From the depths of Ground Zero to the Towers of Light, from the break of dawn until well into the evening, New York reflected yesterday on the second anniversary of the Sept. 11, 2001, terrorist attacks.

In the battered World Trade Center bathtub, thousands of relatives of the 2,792 dead gathered to hear the reading of victims' names by 201 children who lost relatives in the attacks.

The reading took about three hours - by itself a powerful measure of the loss on that day two years ago.

Some kids repeated the names that they read to get the pronunciation right. Others included little messages to their lost loved ones. "I love you, Daddy.

I miss you a lot. Richard Anthony Aceto," said Christina Marie Aceto, 12. In many ways, this year's event was less elaborate than last year's. City officials said about 10,000 to 12,000 attended the event this year, about half the 20,000 who attended last year.

The ceremony began at 8:41 a.m. with the martial echo of a single drum.

Bagpipers performed "Amazing Grace." The tattered flag that flew over the site was carried out and displayed by three men representing the uniformed services.

There were pauses at the moments when each of the two planes impacted the towers and when each one collapsed.

The vast site was cleared of construction equipment and surrounded by a fence covered with children's drawings. "I remember riding on Daddy's shoulders," read one signed by Maggie Murphy, 4.

The survivors filed into the 16-acre site, some shaking with sobs as they laid floral tributes in two pools of water shaped as the towers once stood, or held up photos of their loved ones as the names were read. They made the sign of the cross and collected dust into bags.

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Paula Shapiro, 59, of San Diego, who lost her son Eric Eisenberg, 32, an AON Corp. executive, was asked if things are getting easier with time. "What's easier?" she said. "Will I ever not cry again? I doubt I'll ever not cry. [But]

I really believe that if I cannot turn this into something positive, I'm lost. "I look at people's expressions, faces, and eyes and the amount of shock I still see. There are a lot of very upset people who have not recovered yet."

Kathleen Lynch, sister of firefighter Francis Lynch of Engine 40, said the two-year anniversary was more difficult than the first.

"I think, in some ways, it's much more real. Many families were still in shock," she said. "I will always come back here. And, hopefully, we will have a place that will really be a tribute to the people that were lost here."

Outside the ceremony, Rene Omlor, 22, from Dusseldorf, Germany, said he flew out of New York on Sept. 8, 2001, but was supposed to have left on Sept. 11. He made his first trip back to the city for the anniversary.

"This is for me like a holy day because it reminds me that I'm saved," he said. "Listening to these names reminds me what I have to do every day, not forget to live."

In and around the site, uniformed firefighters and police officers from near and far, including nearly 100 British police officers dressed in black, clustered to pay their respects.

"I'm just remembering the 11th," said Port Authority Police Chief of Department Joe Morris Jr. "It was hell. I mean chaos ... Sometimes it feels like it's a hundred years ago; sometimes I feel like it's 10 minutes ago."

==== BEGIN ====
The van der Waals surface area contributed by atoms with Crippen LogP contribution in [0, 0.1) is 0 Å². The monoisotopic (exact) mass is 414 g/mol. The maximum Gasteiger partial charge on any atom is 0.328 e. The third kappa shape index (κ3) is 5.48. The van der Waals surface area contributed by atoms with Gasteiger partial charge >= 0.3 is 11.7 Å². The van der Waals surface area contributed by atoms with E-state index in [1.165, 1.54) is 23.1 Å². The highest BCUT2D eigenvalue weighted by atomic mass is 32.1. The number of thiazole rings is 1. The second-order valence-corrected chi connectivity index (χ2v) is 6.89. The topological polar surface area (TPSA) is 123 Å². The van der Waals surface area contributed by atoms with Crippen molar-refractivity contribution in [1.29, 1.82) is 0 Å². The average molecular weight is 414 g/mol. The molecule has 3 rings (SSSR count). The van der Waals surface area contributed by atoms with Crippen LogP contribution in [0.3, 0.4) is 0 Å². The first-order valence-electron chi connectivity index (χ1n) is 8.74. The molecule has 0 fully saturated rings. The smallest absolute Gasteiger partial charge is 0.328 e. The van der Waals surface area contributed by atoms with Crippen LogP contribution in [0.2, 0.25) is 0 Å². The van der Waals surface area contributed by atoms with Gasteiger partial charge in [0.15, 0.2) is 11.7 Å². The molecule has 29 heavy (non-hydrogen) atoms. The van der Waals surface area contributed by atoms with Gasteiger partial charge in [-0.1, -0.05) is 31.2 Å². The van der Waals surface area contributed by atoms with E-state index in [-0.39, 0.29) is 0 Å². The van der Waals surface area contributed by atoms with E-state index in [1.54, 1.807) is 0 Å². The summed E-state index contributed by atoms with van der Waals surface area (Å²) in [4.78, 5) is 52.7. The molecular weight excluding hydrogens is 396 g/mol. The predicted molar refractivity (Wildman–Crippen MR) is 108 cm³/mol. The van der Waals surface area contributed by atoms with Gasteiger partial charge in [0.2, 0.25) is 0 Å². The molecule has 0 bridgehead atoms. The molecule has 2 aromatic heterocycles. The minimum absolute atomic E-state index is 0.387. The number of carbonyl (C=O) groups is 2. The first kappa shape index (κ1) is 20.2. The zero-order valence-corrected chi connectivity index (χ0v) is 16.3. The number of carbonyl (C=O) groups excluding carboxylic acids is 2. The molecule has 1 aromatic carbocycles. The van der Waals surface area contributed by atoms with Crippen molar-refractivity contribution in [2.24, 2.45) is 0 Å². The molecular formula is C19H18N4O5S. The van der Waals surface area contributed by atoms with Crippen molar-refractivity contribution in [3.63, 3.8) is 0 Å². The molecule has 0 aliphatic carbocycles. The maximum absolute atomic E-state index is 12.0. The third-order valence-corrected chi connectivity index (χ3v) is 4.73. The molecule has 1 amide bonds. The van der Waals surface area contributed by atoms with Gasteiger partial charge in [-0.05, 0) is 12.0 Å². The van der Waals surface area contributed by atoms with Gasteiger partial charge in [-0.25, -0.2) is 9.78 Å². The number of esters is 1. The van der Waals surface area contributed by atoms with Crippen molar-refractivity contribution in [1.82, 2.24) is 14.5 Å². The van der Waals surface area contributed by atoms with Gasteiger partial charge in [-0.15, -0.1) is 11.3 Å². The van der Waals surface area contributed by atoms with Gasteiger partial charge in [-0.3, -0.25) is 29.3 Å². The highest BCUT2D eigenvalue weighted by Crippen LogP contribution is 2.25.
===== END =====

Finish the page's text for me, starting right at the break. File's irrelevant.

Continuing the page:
Mayor Michael Bloomberg, former Mayor Rudolph Giuliani, Gov. George Pataki and Gov. James McGreevey of New Jersey each read a brief passage. "So many names, there is barely room on the walls of the heart," Bloomberg read, quoting former national poet laureate Billy Collins.

Those who could not get into the pit clustered along police barricades around the site. The vendors who usually sell tourist trinkets there were gone, replaced by religious groups passing out literature that drew parallels between the attacks and Christ's crucifixion.

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Beyond the gates, other memorials took place across the city. As the sun was just starting to rise, about 80 Con Edison workers gathered in lower Manhattan to remember their friend Richard Morgan, vice president of emergency management in charge of the Hazmat unit.

Billy Kinlen, 43, of Westchester, a Con Edison worker and friend of Morgan, said, "It's amazing that two years later, it still hurts the way it does. I'm just numb all over."

In midtown and on 34th Street, construction workers who cleared the site held a memorial and a march of their own.

In federal court on Cadman Plaza in Downtown Brooklyn, the remembrance was understated but nonetheless poignant. The nearby firehouse on Middagh Street, Engine 205/Ladder 118, lost eight men in the collapse of the towers.

A year ago, the courthouse had a plaque mounted on the wall of its lobby to memorialize the firefighters. Yesterday, a vase with eight red roses and sprigs of baby's breath was placed on a small wooden table under the plaque.

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The state's Unified Court System unveiled a bronze plaque dedicated to the three court officers who died while assisting in the rescue effort: Capt. Harry Thompson, 51, and Senior Court Officers Mitchel Wallace, 34, and Thomas Jurgens, 26.

Noreen McDonough, who was engaged to marry Wallace, was among those who attended the ceremony.

"I feel raw," she said. "This year is worse. Last year, we were still under some semblance of anesthesia."

McDonough went to the court building after visiting Ground Zero. "I threw a flower in the pit," she said. "I felt very close to him."

As the day grew to a close, the Tribute in Light was switched on once again in the same nondescript Battery Park City parking lot used last year - another mundane spot now permanently suffused with the emotion of the disaster.